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Profile of the Day: Florence Nightingale

Today marks the 200th anniversary of the birth of Florence Nightingale, a social reformer and the founder of modern nursing. A pioneer of her field, Nightingale’s work to improve sanitation, reform health care, and formalize nursing education helped pave the way for the important role of nurses in health care today.

Image: Florence Nightingale / Library of Congress

Nightingale was born on May 12, 1820 in Florence, Italy to an affluent family. From a young age, Nightingale spent much of her time helping the poor and ill near her father’s estate and by the age of 16, she believed it was her calling from God to become a nurse despite her parents’ strong objections.

In 1854, Nightingale was commissioned to lead a team of volunteer nurses to tend to wounded soldiers of the Crimean War. Appalled by the unsanitary and horrific conditions of the facility, she immediately set to work to improve sanitation and care inside the hospital. She was called “the Lady with the Lamp” as she took to making her nightly rounds carrying a small lighted lamp. Nightingale assisted soldiers writing letters to relatives and provided educational and recreational activities. Those moved by her compassion and comfort took to calling her “the Angel of the Crimea.” Nightingale’s work helped to significantly improve the quality of patient care and sharply reduce death rates at the hospital.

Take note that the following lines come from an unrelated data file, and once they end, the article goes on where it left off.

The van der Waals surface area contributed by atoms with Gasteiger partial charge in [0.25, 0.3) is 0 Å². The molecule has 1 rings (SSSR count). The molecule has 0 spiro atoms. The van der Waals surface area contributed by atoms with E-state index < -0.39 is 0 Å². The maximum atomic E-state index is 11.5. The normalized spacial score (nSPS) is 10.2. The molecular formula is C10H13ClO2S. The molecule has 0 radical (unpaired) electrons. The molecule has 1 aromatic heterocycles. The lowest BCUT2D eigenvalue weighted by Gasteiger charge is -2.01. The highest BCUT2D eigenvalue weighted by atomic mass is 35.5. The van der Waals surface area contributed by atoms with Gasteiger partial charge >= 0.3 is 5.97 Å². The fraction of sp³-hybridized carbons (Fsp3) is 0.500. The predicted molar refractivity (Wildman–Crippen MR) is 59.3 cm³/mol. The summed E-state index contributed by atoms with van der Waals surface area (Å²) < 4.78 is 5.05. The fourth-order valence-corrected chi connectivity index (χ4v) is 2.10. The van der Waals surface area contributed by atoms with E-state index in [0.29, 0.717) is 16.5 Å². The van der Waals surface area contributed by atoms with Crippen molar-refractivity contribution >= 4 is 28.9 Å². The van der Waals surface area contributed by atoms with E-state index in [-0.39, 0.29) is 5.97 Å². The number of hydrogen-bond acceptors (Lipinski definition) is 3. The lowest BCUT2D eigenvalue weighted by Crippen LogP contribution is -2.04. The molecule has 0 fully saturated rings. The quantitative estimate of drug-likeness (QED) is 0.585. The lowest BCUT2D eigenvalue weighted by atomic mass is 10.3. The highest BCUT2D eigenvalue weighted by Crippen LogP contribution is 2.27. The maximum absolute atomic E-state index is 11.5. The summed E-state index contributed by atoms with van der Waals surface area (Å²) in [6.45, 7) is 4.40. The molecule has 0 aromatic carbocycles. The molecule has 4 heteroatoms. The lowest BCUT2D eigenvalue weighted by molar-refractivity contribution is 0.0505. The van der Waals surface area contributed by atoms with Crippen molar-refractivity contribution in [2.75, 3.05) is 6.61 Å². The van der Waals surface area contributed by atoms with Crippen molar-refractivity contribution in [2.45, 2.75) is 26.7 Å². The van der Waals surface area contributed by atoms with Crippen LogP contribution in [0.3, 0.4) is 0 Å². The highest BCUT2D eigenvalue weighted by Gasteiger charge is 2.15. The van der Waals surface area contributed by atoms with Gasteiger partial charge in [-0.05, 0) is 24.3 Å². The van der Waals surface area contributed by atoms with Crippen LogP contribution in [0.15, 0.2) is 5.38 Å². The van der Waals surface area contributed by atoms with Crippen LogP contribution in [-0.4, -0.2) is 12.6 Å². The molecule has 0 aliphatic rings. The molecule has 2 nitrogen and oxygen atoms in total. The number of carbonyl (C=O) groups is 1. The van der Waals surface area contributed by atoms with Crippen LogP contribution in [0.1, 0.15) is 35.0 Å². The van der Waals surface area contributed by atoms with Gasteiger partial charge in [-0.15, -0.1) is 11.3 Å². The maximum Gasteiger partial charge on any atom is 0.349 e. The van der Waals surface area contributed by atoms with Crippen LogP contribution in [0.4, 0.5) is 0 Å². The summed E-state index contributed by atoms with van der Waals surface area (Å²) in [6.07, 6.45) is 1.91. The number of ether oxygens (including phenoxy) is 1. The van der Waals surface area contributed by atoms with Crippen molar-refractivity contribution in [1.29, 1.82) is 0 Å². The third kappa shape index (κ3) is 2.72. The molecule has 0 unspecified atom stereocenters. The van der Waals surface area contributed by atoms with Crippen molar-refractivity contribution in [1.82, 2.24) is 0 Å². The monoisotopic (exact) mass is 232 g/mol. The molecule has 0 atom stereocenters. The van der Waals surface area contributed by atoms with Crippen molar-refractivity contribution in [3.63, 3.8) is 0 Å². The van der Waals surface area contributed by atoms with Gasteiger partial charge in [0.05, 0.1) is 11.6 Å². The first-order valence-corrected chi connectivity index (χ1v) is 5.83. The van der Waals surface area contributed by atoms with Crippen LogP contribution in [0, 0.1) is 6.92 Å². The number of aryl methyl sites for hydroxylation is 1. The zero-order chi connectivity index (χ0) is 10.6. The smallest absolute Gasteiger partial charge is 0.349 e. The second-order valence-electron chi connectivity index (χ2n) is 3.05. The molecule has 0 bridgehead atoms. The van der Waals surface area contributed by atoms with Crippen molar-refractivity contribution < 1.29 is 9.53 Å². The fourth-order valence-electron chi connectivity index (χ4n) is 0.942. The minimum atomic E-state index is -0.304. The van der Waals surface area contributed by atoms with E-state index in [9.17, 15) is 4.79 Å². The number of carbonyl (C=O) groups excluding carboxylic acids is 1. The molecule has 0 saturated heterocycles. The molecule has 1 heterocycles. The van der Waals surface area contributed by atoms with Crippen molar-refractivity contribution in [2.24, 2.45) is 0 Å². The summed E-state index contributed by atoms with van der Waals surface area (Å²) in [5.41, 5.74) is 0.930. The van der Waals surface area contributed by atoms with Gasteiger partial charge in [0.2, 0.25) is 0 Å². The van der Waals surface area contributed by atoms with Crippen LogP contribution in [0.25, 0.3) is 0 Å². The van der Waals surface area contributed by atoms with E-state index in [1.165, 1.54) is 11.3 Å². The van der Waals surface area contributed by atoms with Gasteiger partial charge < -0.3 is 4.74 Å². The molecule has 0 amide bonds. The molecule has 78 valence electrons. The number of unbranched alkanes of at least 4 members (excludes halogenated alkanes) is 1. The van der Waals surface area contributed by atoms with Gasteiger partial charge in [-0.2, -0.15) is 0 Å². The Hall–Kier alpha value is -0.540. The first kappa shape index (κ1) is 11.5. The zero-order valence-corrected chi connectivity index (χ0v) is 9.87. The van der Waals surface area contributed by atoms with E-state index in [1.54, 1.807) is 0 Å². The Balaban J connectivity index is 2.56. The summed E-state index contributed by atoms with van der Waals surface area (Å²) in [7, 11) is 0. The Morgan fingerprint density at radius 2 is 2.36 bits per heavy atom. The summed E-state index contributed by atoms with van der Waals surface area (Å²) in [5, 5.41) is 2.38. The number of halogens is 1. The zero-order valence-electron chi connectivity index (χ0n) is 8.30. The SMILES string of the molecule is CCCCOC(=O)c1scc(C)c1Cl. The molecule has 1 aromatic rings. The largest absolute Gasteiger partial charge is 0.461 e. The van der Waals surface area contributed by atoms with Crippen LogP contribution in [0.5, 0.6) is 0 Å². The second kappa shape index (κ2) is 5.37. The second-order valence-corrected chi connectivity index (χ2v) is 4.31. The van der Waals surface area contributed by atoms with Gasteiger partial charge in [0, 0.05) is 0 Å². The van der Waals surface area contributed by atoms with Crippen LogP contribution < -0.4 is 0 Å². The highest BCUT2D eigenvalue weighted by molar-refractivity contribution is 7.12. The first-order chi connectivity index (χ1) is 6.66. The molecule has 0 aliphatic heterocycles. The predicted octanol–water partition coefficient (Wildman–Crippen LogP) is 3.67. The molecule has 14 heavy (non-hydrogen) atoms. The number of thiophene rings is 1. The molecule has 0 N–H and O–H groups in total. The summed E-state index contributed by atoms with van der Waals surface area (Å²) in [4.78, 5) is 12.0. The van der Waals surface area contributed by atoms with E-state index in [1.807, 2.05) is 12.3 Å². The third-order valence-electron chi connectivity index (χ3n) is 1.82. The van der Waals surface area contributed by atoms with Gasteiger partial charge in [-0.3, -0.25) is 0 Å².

Nightingale was also a pioneer in the visual representation of information and statistics. She developed a form of a pie chart she called a “coxcomb,” to illustrate army mortality data and in 1859, she became the first female member of the Royal Statistical Society.

After the war, Nightingale founded the first secular nursing school in the world at St. Thomas’ Hospital in London. Today, her birthday is celebrated around the world as International Nurses Day.

Explore Florence Nightingale’s family tree on Geni and share your connection to “the Lady with the Lamp.”

View Florence Nightingale’s Geni Profile

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